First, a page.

Phill Brown [Are We Still Rolling?] assisted you on some of your Small Faces sessions and other assorted projects way back. He told me he felt that the engineers he learned the most from ever were Keith Grant and you, working at Olympic back in the day. 

That's very nice of him. I like him a lot. Very nice young man. 

He was young then! 

He's not young now, of course! Keith was doing a completely different type of material than me. A really fine engineer, Keith. Fabulous engineer. 

Were there any engineers that you learned from along the way? You were mentioning IBC Studios. 

When I started at IBC in '59, the senior engineer there was a guy called Eric Tomlinson. He was an astonishing engineer, absolutely brilliant. He left there, went into film music and did really well. I learned more off him than probably anybody. We had a huge staff at IBC, and they were all really damn good. There was a guy called Ray Prickett who was really good, and then there was a young guy called Terry Johnson. He was younger than me and left school illegally at 15. He got a job at IBC at 15 years old. When I started, I was 17 and had left school. He was 16, and he was doing sessions! This was in 1959. He was just a complete natural. He and I became really good pals, and I seconded for him for a year, or however long it was. We were sort of like a team. Between the two of us we learned how to record loud electric music, because no one had ever done it before.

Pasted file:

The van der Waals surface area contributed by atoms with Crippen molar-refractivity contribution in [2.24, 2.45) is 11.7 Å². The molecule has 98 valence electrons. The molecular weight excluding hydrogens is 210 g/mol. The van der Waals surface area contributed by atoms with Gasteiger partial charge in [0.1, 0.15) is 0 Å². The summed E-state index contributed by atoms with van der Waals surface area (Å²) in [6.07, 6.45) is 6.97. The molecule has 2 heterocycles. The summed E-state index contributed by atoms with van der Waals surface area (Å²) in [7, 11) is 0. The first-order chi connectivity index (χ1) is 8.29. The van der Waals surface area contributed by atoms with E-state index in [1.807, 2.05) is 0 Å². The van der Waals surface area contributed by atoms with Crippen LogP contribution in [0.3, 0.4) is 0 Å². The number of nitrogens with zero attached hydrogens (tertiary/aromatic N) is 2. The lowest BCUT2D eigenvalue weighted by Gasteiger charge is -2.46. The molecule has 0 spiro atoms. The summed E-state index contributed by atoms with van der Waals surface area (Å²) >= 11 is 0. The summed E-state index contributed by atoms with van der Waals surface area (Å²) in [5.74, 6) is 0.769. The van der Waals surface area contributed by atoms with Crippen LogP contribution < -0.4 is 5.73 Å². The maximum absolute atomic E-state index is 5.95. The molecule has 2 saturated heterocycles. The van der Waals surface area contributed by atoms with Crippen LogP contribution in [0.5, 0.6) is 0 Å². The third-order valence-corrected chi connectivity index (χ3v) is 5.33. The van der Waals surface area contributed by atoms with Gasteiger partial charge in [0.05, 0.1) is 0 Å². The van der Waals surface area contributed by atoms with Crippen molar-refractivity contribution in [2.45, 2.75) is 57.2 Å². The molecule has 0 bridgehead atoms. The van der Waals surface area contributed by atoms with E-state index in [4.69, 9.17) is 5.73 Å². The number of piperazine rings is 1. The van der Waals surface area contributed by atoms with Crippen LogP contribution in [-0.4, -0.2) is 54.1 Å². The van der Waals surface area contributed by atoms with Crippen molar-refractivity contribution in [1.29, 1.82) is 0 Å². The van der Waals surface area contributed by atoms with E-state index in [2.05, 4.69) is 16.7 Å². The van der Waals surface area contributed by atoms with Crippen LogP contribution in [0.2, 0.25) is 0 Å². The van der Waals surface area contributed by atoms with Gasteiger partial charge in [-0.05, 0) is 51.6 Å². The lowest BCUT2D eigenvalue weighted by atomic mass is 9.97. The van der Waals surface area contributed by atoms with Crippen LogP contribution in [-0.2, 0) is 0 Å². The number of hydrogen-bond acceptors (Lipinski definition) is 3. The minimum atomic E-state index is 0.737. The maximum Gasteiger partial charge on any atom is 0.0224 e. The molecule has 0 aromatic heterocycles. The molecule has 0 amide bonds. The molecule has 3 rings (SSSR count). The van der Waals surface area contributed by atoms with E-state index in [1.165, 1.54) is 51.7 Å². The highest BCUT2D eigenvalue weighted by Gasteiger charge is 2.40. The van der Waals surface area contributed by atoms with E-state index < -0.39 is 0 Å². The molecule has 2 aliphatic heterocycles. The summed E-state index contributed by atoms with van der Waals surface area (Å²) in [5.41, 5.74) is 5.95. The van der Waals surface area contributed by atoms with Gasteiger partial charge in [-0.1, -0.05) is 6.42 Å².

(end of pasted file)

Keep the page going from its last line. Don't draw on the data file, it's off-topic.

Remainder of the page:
You're looking at this era where all of a sudden you've got louder drums and louder guitars. 

Yeah, and also the music was different. The senior guys at the studio didn't understand. They didn't want to know about it, so we got the opportunity. Thank god. 

One of your earlier productions was The Steve Miller Band. 

I produced Steve Miller in 1967 [Children of the Future]. That was the first album he made. For three or four years before that, I'd been working with a lot of producers, and I'd been contributing to the production of the records quite happily. I was very happy to remain being called the engineer. It wasn't that big a deal, but there just wasn't anyone else in the control room. I was in the chair, so I could make suggestions directly to the artist rather than via the producer. The transition was great. It was like being let out of a cage, because I had lots of ideas that I'd been saving. 

Olympic Studios 1970   Ethan Russell

We see you transitioning from engineer to producer. I think, at that point, we hadn't seen a lot of people making that switch. 

No. In fact, up until that moment, it had never happened. Engineers just were not considered to be anything other than that. The idea of any of them becoming a producer was abhorrent to everyone. It only happened for me because of the situation with Steve Miller. He retained me to engineer his album. After a month of recording, we hadn't got anything. He'd just been fooling around. I went in and just said, "Look, I've only got two more weeks, and I'm bored rigid. I'm wasting my time. I don't want to do anymore. This is my last session with you." He said, "What can I do?" I said, "You need a producer. Somebody needs to take the reins here." He asked if I would do it, and I said, "Yes." I talked myself into the job. We made Children of the Future in a couple of weeks, after having farted around for a month.